One of the most frightening recently discovered weapons of sound is the Aztec Death Whistle, a pottery vessel often shaped like a skull, that was used by Mexico’s pre-Columbian tribes.

Blowing into it makes a sound that has been described as “1,000 corpses screaming.” Used en masse, an army marching with death whistles would surely have been terrifying.

20th Century Terror

One of the most iconic representations of sound as a means of creating fear was developed during the Second World War. Germany’s Stuka Ju-87, a dive-bomber fitted with a 70 cm siren dubbed the “Jericho Trumpet,” was a sophisticated terror device.

Its success influenced the V1 Flying Bomb, known as the Buzzbomb due to the acoustic design of its engine. While its blast capacity was modest, its power as a sonic threat demonstrated the growing recognition of psychological terror as a destructive tool of war.

Following World War II, the development of supersonic flight heralded unprecedented exploration of aerial sonic phenomena, including the sonic boom. A sonic boom is the sound made when a plane exceeds the speed of sound, 768mph in dry air at 68°F.

During 1964, Oklahoma City became a US government testing ground for sonic booms. A wealth of information was produced, including an assessment of its rather pointed psychological impact on the city’s citizens. Two decades on, the US government was using sonic booms against Nicaragua as part of a campaign to destabilize the Sandinista government of the day.

During the Vietnam conflict, meanwhile, US troops played a soundtrack known as Ghost Tape Number 10 against the soldiers of the National Liberation Front. As part of Operation Wandering Soul, American forces played an unsettling tape collage that tapped into Vietnamese beliefs that ancestors not buried in their homeland roam without rest in the afterlife. This spooky mix of voice, sound, and music was intended to haunt Vietnamese soldiers and encourage them to abandon their cause.

+ Read more on Flypaper: “Sounds of Battle: Compositions That Defined the Wars of the Early 20th Century”

The Sound of Fear in the 21st Century

In the past decade, the increased military use of Unmanned Aerial Vehicles, colloquially known as drones, has led to new forms of sonic terror. The word drone refers to both a worker bee and the sound it makes. Like the bee, drones have distinct sonic characters depending on their design.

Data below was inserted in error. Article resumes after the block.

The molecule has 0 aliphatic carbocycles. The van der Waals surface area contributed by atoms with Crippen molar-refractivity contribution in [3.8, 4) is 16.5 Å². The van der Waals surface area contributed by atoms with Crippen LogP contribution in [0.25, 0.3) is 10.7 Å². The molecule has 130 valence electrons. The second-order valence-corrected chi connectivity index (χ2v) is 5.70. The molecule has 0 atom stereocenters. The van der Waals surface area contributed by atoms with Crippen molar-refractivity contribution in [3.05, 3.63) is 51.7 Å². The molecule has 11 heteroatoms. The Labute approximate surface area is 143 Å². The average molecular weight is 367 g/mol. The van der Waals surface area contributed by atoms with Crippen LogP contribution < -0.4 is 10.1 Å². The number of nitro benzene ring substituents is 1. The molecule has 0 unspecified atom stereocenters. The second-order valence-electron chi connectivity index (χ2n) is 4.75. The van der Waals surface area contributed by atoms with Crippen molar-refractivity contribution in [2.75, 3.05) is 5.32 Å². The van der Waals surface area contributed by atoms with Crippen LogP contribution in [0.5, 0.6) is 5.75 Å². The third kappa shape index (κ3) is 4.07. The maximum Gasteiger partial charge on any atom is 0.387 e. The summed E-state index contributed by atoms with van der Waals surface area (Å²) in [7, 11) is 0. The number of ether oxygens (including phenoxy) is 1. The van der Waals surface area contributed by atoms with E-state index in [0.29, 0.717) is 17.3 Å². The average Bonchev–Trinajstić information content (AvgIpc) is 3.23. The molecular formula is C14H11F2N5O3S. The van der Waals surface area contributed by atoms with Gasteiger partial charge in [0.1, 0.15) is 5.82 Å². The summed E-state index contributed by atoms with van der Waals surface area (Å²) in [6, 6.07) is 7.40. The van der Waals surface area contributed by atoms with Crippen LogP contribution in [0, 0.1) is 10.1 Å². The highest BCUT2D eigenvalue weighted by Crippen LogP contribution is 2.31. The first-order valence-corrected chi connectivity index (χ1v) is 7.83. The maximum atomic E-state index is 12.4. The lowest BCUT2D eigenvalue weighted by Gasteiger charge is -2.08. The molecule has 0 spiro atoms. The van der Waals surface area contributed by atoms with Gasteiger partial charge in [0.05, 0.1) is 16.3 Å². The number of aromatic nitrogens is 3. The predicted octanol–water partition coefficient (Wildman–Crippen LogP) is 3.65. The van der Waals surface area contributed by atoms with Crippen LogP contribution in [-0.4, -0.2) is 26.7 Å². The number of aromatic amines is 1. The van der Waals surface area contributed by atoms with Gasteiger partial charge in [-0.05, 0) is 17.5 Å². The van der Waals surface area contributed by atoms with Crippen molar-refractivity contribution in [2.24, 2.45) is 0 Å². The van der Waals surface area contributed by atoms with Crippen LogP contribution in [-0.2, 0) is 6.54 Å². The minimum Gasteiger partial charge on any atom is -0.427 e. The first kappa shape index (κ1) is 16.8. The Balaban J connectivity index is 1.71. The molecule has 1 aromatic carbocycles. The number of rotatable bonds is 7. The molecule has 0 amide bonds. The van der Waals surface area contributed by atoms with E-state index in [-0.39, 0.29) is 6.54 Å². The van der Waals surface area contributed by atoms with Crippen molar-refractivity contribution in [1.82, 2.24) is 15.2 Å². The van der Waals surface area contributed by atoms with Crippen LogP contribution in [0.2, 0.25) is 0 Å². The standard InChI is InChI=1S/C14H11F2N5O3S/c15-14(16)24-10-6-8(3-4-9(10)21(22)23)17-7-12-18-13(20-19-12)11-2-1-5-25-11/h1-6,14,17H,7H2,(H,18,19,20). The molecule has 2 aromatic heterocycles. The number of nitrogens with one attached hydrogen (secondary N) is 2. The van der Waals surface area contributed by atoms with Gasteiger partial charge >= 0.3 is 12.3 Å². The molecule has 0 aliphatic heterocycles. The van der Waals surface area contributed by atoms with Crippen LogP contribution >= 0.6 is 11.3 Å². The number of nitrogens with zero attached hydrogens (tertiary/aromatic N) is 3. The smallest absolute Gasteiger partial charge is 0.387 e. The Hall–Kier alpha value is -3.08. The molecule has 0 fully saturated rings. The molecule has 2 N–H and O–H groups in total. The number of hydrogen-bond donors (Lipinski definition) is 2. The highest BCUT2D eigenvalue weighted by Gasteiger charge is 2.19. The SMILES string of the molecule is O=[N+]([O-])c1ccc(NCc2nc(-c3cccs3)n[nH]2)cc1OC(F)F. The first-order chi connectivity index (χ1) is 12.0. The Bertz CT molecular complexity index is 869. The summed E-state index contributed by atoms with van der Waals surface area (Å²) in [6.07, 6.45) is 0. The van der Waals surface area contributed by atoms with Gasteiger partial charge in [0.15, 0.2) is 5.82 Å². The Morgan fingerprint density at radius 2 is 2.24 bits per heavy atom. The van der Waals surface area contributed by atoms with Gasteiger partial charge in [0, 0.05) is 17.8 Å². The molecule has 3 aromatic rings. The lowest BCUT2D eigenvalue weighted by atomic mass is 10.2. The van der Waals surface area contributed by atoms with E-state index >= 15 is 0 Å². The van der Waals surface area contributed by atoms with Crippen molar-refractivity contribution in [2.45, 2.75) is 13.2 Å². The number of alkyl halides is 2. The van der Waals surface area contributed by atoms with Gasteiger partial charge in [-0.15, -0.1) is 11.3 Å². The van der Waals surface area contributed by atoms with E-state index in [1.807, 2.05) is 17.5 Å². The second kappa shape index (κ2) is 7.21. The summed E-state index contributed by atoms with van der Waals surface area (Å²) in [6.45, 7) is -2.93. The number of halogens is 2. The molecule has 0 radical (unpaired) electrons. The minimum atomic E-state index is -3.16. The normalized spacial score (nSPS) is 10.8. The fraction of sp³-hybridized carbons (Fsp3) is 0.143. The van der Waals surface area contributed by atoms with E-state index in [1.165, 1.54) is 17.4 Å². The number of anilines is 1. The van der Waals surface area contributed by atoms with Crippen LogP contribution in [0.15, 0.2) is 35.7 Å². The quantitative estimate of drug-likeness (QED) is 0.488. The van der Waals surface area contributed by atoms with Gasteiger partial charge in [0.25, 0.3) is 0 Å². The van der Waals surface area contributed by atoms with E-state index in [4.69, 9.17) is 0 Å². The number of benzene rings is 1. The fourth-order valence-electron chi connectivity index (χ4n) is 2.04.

These sonic characteristics have been shown to produce, for those living under them, degrees of annoyance, anxiety, and fear. Civilian descriptions of drone activities in the report Living Under Drones, prepared by a team at Stanford University, document what some interviewees describe as a “wave of terror” upon hearing them. Their sound, both up close and at a distance, is particular and pervasive. En masse the reference to bees is obvious.

A recent military exercise undertaken by Israel against Palestine in 2012, titled Operation Pillar of Defense, extensively used the sonic capacity of drones. During this operation, sound was used as a constant reminder that at any stage strikes could be made. This auditory threat — added to the general discomfort of constant buzzing and whirring of machinery overhead — proved a powerful weapon.

On the ground, too, sonic weapons such as the Long Range Acoustic Device are being increasingly deployed. Originally created as a means of long distance communication in marine settings (over distances as far as three kilometers), the device has been widely used since the early 2000s.

[Turn your volume way down before watching the following video!]

During Pittsburgh’s G20 protests in September 2009, it was deployed to disperse crowds with incredibly high volume, directional sound. Use of the device led to subsequent legal action against the city of Pittsburgh with one claimant, Karen Piper, receiving damages of $72,000 after suffering permanent hearing damage.

Almost all states in Australia have acquired these acoustic devices in recent years, though their usage is primarily for communication during siege and disaster situations, not crowd control. Still, the law and enforcement implications of these devices and the emergent field of acoustic jurisprudence are sure to become of greater interest.

+ Read more on Flypaper: “Loud Silence and Quiet Sound: The Illuminating Music of Toru Takemitsu”

The Terror Jukebox

Recorded music, too, is an increasingly powerful weapon used to “break” prisoners during interrogation. The formula for music as a form of terror is equal parts volume, aesthetics, and repetition. It’s a methodology that recognizes we have no earlids. Unlike our eyes, we cannot shut out sound, and this means we’re vulnerable to it in ways we don’t always consider.